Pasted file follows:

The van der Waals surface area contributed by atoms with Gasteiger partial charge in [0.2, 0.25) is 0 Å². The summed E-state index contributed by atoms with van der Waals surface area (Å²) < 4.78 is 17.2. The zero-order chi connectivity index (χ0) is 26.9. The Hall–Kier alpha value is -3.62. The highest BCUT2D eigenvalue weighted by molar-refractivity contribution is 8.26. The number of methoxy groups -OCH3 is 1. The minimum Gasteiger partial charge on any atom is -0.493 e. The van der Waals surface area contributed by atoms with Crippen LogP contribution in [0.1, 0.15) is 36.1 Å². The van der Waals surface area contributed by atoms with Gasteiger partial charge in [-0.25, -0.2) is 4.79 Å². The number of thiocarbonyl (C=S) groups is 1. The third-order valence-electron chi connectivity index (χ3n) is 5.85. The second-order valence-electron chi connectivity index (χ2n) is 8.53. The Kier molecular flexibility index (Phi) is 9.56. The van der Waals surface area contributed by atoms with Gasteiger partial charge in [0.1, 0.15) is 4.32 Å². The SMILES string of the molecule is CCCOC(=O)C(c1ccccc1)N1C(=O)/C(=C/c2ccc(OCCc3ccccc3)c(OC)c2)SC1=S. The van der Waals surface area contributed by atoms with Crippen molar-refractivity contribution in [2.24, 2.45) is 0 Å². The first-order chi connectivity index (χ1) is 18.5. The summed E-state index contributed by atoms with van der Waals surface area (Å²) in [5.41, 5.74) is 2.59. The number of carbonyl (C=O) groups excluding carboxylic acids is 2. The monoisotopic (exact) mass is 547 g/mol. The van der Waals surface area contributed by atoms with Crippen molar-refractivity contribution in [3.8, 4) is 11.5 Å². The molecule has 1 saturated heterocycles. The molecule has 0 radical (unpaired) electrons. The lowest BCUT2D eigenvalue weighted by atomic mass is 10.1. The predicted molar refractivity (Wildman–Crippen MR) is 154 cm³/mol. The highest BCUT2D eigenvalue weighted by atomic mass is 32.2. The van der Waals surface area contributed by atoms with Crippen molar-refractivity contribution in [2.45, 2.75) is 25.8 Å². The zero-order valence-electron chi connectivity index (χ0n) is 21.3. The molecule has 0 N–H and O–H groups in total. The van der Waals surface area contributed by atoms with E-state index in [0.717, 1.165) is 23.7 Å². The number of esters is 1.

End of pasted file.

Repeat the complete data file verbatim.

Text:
The van der Waals surface area contributed by atoms with Gasteiger partial charge in [0.2, 0.25) is 0 Å². The summed E-state index contributed by atoms with van der Waals surface area (Å²) < 4.78 is 17.2. The zero-order chi connectivity index (χ0) is 26.9. The Hall–Kier alpha value is -3.62. The highest BCUT2D eigenvalue weighted by molar-refractivity contribution is 8.26. The number of methoxy groups -OCH3 is 1. The minimum Gasteiger partial charge on any atom is -0.493 e. The van der Waals surface area contributed by atoms with Crippen LogP contribution in [0.1, 0.15) is 36.1 Å². The van der Waals surface area contributed by atoms with Gasteiger partial charge in [-0.25, -0.2) is 4.79 Å². The number of thiocarbonyl (C=S) groups is 1. The third-order valence-electron chi connectivity index (χ3n) is 5.85. The second-order valence-electron chi connectivity index (χ2n) is 8.53. The Kier molecular flexibility index (Phi) is 9.56. The van der Waals surface area contributed by atoms with Gasteiger partial charge in [0.1, 0.15) is 4.32 Å². The SMILES string of the molecule is CCCOC(=O)C(c1ccccc1)N1C(=O)/C(=C/c2ccc(OCCc3ccccc3)c(OC)c2)SC1=S. The van der Waals surface area contributed by atoms with Crippen molar-refractivity contribution in [2.24, 2.45) is 0 Å². The first-order chi connectivity index (χ1) is 18.5. The summed E-state index contributed by atoms with van der Waals surface area (Å²) in [5.41, 5.74) is 2.59. The number of carbonyl (C=O) groups excluding carboxylic acids is 2. The monoisotopic (exact) mass is 547 g/mol. The van der Waals surface area contributed by atoms with Crippen molar-refractivity contribution in [3.8, 4) is 11.5 Å². The molecule has 1 saturated heterocycles. The molecule has 0 radical (unpaired) electrons. The lowest BCUT2D eigenvalue weighted by atomic mass is 10.1. The predicted molar refractivity (Wildman–Crippen MR) is 154 cm³/mol. The highest BCUT2D eigenvalue weighted by atomic mass is 32.2. The van der Waals surface area contributed by atoms with Crippen molar-refractivity contribution in [2.45, 2.75) is 25.8 Å². The zero-order valence-electron chi connectivity index (χ0n) is 21.3. The molecule has 0 N–H and O–H groups in total. The van der Waals surface area contributed by atoms with E-state index in [0.717, 1.165) is 23.7 Å². The number of esters is 1.